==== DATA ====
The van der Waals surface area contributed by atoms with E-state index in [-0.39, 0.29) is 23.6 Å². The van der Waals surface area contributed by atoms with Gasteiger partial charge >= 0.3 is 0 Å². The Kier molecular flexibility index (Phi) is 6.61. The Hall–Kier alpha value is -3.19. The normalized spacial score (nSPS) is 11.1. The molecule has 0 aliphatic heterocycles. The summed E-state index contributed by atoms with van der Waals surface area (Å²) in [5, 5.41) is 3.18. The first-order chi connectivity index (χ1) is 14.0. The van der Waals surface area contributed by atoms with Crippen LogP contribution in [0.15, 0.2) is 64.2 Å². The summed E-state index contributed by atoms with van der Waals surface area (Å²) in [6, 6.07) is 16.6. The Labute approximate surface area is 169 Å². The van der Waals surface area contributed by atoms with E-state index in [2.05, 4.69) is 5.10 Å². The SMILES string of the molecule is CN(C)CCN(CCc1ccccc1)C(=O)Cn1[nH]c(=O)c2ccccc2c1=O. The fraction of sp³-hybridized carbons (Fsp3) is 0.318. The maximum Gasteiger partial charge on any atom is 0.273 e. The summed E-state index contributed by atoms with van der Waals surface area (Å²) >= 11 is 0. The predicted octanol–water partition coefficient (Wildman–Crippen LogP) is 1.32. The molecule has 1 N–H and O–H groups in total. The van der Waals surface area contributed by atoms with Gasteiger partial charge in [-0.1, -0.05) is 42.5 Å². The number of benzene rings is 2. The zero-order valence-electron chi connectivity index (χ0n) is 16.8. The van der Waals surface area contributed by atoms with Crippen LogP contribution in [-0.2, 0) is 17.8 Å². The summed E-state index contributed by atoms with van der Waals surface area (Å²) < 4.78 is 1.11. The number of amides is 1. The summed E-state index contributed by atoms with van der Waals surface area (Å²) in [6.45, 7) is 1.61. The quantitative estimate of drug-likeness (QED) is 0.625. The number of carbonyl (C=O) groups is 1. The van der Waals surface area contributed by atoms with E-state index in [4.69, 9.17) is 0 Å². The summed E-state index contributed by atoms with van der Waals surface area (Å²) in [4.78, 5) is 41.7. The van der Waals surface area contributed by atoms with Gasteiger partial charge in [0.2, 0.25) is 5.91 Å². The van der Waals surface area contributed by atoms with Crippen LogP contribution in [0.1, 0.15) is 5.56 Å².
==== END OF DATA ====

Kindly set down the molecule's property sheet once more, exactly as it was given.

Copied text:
The van der Waals surface area contributed by atoms with E-state index in [-0.39, 0.29) is 23.6 Å². The van der Waals surface area contributed by atoms with Gasteiger partial charge >= 0.3 is 0 Å². The Kier molecular flexibility index (Phi) is 6.61. The Hall–Kier alpha value is -3.19. The normalized spacial score (nSPS) is 11.1. The molecule has 0 aliphatic heterocycles. The summed E-state index contributed by atoms with van der Waals surface area (Å²) in [5, 5.41) is 3.18. The first-order chi connectivity index (χ1) is 14.0. The van der Waals surface area contributed by atoms with Crippen LogP contribution in [0.15, 0.2) is 64.2 Å². The summed E-state index contributed by atoms with van der Waals surface area (Å²) in [6, 6.07) is 16.6. The Labute approximate surface area is 169 Å². The van der Waals surface area contributed by atoms with E-state index in [2.05, 4.69) is 5.10 Å². The SMILES string of the molecule is CN(C)CCN(CCc1ccccc1)C(=O)Cn1[nH]c(=O)c2ccccc2c1=O. The fraction of sp³-hybridized carbons (Fsp3) is 0.318. The maximum Gasteiger partial charge on any atom is 0.273 e. The summed E-state index contributed by atoms with van der Waals surface area (Å²) >= 11 is 0. The predicted octanol–water partition coefficient (Wildman–Crippen LogP) is 1.32. The molecule has 1 N–H and O–H groups in total. The van der Waals surface area contributed by atoms with Gasteiger partial charge in [-0.1, -0.05) is 42.5 Å². The number of benzene rings is 2. The zero-order valence-electron chi connectivity index (χ0n) is 16.8. The van der Waals surface area contributed by atoms with Crippen LogP contribution in [-0.2, 0) is 17.8 Å². The summed E-state index contributed by atoms with van der Waals surface area (Å²) < 4.78 is 1.11. The number of amides is 1. The summed E-state index contributed by atoms with van der Waals surface area (Å²) in [6.45, 7) is 1.61. The quantitative estimate of drug-likeness (QED) is 0.625. The number of carbonyl (C=O) groups is 1. The van der Waals surface area contributed by atoms with E-state index in [4.69, 9.17) is 0 Å². The summed E-state index contributed by atoms with van der Waals surface area (Å²) in [4.78, 5) is 41.7. The van der Waals surface area contributed by atoms with Gasteiger partial charge in [0.2, 0.25) is 5.91 Å². The van der Waals surface area contributed by atoms with Crippen LogP contribution in [0.1, 0.15) is 5.56 Å².